Asylum gallery opening
Into the light
Asylum gallery have been busy turning a disused building into a warren of small artist spaces, some are in individual rooms and some are more open plan, which are shared spaces. Tonight, was the first time the studios have been open to the public adding to the sense of anticipation.
Each artist had their own studio space open with a wide range of art to see, including photography, sculpture and print, but what stood out was that visitors gravitated to the light like moths around a lamp. The studios which were lit with the usual studio lighting or standard household lighting tended to be passed through, with visitors having a look and then continuing on, where as the studios that were lit with either candle light or special effect lighting not only drew more people in, but kept their attention for longer. Visitors would wonder back through the other rooms, but then return to the spaces that had been lit more creatively
The two defined areas of interest were Caitlin Doherty’s candle lit space, where she had overly sized nudes painted directly onto the wall with clay, the candlelight added a different atmosphere to these paintings, casting strange shadows and highlights. The images seemed more raw and powerful in the low light conditions, they held peoples interests and they lingered in the space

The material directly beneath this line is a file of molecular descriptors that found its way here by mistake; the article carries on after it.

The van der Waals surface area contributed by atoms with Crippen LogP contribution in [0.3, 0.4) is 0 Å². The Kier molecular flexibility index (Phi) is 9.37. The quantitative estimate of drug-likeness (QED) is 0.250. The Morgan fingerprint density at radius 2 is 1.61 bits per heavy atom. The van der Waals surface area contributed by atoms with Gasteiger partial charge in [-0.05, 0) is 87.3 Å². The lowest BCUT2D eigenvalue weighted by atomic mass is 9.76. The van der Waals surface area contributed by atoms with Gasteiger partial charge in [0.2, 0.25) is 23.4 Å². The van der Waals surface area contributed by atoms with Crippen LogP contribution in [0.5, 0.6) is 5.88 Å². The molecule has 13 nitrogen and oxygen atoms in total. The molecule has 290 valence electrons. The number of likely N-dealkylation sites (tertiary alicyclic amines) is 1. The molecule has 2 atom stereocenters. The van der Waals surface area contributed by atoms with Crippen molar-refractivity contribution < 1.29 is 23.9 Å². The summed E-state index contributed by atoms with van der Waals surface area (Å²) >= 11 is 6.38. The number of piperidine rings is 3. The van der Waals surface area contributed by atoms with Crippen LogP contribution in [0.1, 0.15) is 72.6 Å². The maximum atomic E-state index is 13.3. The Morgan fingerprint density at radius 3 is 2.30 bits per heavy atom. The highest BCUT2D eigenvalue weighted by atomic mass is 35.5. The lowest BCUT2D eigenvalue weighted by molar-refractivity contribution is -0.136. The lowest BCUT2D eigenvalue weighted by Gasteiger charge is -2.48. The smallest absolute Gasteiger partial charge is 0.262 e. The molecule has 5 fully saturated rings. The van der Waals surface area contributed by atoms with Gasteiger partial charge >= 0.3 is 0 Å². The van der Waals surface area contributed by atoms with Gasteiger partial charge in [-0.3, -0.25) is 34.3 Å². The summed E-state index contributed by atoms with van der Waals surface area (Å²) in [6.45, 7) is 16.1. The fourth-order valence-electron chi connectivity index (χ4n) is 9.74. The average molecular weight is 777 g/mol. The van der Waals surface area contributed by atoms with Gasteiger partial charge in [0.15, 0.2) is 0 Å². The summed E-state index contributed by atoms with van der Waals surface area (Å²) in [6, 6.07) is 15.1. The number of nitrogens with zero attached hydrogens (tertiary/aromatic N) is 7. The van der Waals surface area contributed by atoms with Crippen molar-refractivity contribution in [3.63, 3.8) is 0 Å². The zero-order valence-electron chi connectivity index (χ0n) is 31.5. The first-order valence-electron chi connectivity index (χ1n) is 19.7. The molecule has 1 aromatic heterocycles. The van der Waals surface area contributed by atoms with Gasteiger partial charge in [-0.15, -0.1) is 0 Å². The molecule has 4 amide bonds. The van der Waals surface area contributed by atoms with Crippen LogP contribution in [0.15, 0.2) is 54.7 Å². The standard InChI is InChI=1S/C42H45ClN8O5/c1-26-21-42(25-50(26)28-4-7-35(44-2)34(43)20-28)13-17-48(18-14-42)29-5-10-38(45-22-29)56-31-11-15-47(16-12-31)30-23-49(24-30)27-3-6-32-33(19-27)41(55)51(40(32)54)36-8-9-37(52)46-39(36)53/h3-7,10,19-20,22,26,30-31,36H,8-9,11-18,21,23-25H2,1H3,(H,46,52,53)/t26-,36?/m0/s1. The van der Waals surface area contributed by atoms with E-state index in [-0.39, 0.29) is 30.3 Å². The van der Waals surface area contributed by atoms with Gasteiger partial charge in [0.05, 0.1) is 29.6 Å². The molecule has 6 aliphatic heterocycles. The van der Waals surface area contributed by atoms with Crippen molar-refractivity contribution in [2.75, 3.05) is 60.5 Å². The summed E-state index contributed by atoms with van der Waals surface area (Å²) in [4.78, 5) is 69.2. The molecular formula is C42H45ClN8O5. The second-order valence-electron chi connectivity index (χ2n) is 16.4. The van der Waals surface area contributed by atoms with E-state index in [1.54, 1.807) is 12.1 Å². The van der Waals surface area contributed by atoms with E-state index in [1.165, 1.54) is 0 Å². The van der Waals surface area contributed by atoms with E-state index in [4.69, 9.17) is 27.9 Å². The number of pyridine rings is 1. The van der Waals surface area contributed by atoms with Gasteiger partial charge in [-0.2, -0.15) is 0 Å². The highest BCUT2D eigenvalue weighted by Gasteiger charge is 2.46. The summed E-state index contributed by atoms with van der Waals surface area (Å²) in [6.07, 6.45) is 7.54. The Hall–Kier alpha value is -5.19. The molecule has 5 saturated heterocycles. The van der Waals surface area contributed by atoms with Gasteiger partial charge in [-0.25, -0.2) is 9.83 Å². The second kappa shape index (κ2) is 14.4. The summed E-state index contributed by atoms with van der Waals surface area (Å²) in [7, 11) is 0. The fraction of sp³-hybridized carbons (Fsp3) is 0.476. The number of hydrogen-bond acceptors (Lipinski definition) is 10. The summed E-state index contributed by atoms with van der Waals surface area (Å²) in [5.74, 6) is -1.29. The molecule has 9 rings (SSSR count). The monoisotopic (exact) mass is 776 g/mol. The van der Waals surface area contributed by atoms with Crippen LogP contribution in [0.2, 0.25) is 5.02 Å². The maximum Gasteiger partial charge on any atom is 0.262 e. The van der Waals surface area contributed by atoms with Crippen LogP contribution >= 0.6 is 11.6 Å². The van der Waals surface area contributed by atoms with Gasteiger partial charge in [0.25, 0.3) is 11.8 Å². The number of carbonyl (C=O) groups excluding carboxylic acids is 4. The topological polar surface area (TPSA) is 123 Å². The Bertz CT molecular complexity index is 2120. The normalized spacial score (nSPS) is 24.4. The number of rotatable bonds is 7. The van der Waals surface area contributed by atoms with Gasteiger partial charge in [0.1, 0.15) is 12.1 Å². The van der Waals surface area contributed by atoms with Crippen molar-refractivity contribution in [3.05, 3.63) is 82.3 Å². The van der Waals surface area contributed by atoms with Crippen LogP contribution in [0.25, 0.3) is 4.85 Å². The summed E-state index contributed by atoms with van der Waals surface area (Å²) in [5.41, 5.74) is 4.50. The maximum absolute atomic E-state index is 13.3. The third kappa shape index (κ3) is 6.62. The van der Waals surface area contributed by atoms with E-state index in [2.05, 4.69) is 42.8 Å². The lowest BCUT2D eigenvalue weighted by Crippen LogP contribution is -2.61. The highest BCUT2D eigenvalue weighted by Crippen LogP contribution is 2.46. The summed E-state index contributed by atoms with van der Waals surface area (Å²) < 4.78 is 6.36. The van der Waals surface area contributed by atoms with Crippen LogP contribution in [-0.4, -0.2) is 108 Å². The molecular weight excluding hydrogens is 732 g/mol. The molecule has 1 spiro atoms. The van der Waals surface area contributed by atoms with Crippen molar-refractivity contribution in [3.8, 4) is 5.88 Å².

The other space was a studio room of the artist Ewan Johnston, who paints in neon paints, he had also lit his room, there was candle light in one corner and the rest of the room was dimly lit with uv black light, this firstly made his paintings glow and secondly caused anything white that the visitors might be wearing to also glow, this dual effect also captured peoples imagination and they stayed in this studio looking at the many different paintings for much longer than they had in other rooms that had displayed paintings.
Was it the subject matter that had drawn people into both of these spaces or was it the light, the candle light of the one studio was very different to the uv of the other, but they both drew people in and both rooms had the same people returning during the evening, in a way in which the other rooms did not appear to, the light seemed to create an atmosphere that people were drawn too, standing looking at and chatting about the art work that was displayed in these rooms. Whilst this was not an intentional experiment in people’s reaction to light, it seemed to very clear that the light was having an effect on the viewer and how they viewed the work.
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